From the album Idir Dha Chomhairle (In Two Minds), this is one of only three tracks in English. The rest, naturally, are in Irish Gaelic. The CD booklet says that, “The English songs on this recording come from the Ulster singing tradition”.
“Out of the Window” is clearly related to “She Moves Through the Fair”; the lyrics of the first verse are practically identical to Colum’s poem. However, the tune does not appear to be the same. The full lyrics of this song are printed in the CD booklet; I have transcribed them here. Áine sings them unaccompanied, and it is a beautiful rendition.
A short biography of Áine Ui Cheallaigh, born Ann McPartland in Belfast, is also included in the CD booklet. It has been transcribed at the Dutch site Gaelforce.
As noted in the post on the lyrics to this song, Paddy Tunney may also have recorded this. However, I have been unable to track down a copy, which may be known under this title or as “My Young Love Said To Me”.
Note: I discovered the existence of this song via this Mudcat thread. Mudcat is a discussion site dedicated to traditional music; the discussions often range far and wide but nuggets of valuable information are frequently to be found on the site.
John Martyn, “She Moved Through the Fair” (1967).
A bonus track (from the original studio sessions) available on the rerelease of Martyn’s first album, London Conversation. Martyn was very impressed by Davy Graham‘s guitar skills and it may be that he chose to record this song because of Graham’s influence.
Martyn sings the modern lyrics.
The “She Moves Though the Fair” project has got quite large, and I realised that some sort of contents page would be required. So, here it is!
As this is a page rather than a post, there is also a permanent link to it on the right hand border.
Marianne Faithfull “She Moved Through the Fair” (1966, 1990).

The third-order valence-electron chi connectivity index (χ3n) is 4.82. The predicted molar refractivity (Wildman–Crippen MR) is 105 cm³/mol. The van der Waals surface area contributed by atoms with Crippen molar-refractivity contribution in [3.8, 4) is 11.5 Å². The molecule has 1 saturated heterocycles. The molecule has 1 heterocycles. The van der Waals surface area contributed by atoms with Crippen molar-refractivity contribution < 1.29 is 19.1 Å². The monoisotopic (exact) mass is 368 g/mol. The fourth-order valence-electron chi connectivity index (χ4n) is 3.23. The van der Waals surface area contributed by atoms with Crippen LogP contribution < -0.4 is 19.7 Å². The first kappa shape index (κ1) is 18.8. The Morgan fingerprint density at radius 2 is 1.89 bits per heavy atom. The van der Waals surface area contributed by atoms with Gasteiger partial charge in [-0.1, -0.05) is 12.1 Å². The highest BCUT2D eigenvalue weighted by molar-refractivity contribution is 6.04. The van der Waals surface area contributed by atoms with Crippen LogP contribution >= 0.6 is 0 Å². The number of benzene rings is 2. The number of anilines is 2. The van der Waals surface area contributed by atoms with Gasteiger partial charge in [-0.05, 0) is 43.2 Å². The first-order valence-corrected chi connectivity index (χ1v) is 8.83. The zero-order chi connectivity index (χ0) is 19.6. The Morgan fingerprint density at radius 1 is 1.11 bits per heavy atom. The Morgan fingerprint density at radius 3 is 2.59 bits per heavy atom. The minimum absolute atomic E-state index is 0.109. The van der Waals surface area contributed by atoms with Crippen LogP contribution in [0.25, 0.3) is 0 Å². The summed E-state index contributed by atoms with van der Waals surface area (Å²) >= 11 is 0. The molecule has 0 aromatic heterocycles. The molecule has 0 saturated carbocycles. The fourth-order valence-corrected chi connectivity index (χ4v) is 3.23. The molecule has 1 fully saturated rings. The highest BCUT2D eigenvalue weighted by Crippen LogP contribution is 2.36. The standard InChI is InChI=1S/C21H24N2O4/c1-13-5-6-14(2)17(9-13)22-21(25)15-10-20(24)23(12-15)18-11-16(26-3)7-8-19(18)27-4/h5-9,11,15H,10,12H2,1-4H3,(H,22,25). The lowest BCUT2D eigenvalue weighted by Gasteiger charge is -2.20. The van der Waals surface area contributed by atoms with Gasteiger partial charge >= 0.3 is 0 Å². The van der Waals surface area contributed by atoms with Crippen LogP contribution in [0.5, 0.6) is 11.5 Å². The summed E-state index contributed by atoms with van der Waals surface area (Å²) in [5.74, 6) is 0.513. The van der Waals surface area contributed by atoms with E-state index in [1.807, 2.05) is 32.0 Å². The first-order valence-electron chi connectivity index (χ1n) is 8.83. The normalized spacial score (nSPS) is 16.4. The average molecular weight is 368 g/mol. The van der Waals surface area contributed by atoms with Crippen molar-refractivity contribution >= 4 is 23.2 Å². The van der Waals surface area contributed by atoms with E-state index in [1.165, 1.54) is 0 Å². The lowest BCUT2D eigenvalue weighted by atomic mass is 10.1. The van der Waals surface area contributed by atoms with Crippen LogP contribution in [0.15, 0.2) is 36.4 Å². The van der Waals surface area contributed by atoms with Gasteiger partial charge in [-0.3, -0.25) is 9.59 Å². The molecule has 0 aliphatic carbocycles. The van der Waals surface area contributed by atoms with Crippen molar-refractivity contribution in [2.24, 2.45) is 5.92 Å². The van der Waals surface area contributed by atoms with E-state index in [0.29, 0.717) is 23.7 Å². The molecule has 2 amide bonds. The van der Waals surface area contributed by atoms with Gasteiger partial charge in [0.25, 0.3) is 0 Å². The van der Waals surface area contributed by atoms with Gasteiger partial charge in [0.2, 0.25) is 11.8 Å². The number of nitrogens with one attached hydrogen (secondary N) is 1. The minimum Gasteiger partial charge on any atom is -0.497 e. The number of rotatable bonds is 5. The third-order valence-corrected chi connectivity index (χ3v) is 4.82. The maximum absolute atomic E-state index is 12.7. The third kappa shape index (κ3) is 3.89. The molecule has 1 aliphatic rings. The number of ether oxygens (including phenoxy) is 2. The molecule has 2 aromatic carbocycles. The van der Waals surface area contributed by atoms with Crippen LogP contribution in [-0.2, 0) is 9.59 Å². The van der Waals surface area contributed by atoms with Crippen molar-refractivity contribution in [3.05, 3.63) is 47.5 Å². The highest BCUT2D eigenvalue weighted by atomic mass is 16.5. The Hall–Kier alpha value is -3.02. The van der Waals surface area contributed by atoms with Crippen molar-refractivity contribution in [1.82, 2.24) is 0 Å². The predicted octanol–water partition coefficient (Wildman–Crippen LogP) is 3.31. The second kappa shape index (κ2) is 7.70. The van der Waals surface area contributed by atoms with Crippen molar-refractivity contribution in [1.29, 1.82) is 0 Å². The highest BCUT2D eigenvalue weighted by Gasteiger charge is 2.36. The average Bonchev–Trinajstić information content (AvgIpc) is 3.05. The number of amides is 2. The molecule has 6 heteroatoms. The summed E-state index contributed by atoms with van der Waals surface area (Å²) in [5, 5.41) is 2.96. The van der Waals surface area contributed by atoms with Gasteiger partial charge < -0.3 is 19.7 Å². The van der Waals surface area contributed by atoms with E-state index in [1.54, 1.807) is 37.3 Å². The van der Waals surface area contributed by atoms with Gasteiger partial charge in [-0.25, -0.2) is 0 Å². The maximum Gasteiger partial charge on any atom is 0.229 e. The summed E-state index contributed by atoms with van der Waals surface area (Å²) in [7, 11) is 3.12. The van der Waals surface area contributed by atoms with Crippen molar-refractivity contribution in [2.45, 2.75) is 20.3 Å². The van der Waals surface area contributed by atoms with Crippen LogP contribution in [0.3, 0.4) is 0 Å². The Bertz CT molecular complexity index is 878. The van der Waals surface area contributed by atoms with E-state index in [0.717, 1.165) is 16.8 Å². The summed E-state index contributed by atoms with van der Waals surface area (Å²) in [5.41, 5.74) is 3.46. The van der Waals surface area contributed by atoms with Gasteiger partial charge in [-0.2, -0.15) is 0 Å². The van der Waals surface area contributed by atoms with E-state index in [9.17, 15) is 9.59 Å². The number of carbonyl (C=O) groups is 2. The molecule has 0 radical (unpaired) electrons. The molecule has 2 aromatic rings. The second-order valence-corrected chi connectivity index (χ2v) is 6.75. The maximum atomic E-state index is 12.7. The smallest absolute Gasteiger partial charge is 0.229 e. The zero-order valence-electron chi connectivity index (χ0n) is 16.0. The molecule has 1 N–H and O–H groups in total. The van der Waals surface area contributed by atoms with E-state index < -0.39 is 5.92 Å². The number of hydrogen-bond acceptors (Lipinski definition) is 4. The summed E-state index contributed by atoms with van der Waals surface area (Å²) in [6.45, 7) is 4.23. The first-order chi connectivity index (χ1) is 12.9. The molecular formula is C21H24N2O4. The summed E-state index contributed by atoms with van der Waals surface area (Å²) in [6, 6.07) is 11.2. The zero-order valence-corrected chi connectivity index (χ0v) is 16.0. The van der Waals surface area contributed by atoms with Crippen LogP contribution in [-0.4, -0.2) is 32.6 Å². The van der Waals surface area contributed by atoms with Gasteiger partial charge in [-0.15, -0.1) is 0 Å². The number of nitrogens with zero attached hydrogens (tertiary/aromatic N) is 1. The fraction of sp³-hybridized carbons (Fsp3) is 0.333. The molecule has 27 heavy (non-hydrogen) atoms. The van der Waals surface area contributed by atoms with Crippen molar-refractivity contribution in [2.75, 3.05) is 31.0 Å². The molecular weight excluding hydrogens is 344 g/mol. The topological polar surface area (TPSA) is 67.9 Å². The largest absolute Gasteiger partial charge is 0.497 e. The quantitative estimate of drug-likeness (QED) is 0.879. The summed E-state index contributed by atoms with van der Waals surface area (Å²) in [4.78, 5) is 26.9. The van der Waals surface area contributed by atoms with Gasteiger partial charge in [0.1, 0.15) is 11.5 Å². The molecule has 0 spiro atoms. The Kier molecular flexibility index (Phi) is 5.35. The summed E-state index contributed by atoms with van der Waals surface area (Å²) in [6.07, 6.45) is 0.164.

Faithfull’s two versions appear on the albums North Country Maid and Blazing Away. The first is a pretty girl-singer version with more than a hint of Davy Graham’s Indian influence in the musical backing; the second is an a capella live version from a woman whose voice has changed beyond all recognition. It’s hard to credit that it is the same person, but both versions are lovely – although I think that the deeper-voiced, unaccompanied version is the more affecting of the two.
In both versions, Faithfull sings variations on Colum’s lyrics (verses 1, 2 and 4), keeping the original poem’s brothers, but it is the father (not the parents) who won’t slight you. In verse two, it is the young love’s progress that is described, not the watcher’s reaction thereto: “And I watched her so swiftly move here and move there”. In the last verse , she dreams that her dead love came in, which is a fairly standard variation, albeit one more associated with earlier recordings such as McCormack’s than with the rock-influenced 1960s. Her use of Moved in the title rather than Moves is also indicative of this (it seems that Anne Briggs changed that d to an s, from the evidence I have).
Some light is shed by Faithfull’s liner notes in Blazing Away. First, she credits Padraic Colum as the author. Then she tells us,
I’ve loved it since I was 16, sung it all through these years with their twists and turns of fate.
She was 16 at the end of 1962. I suspect that Faithfull’s source, whatever it was, would have drawn upon the song as sung by John McCormack.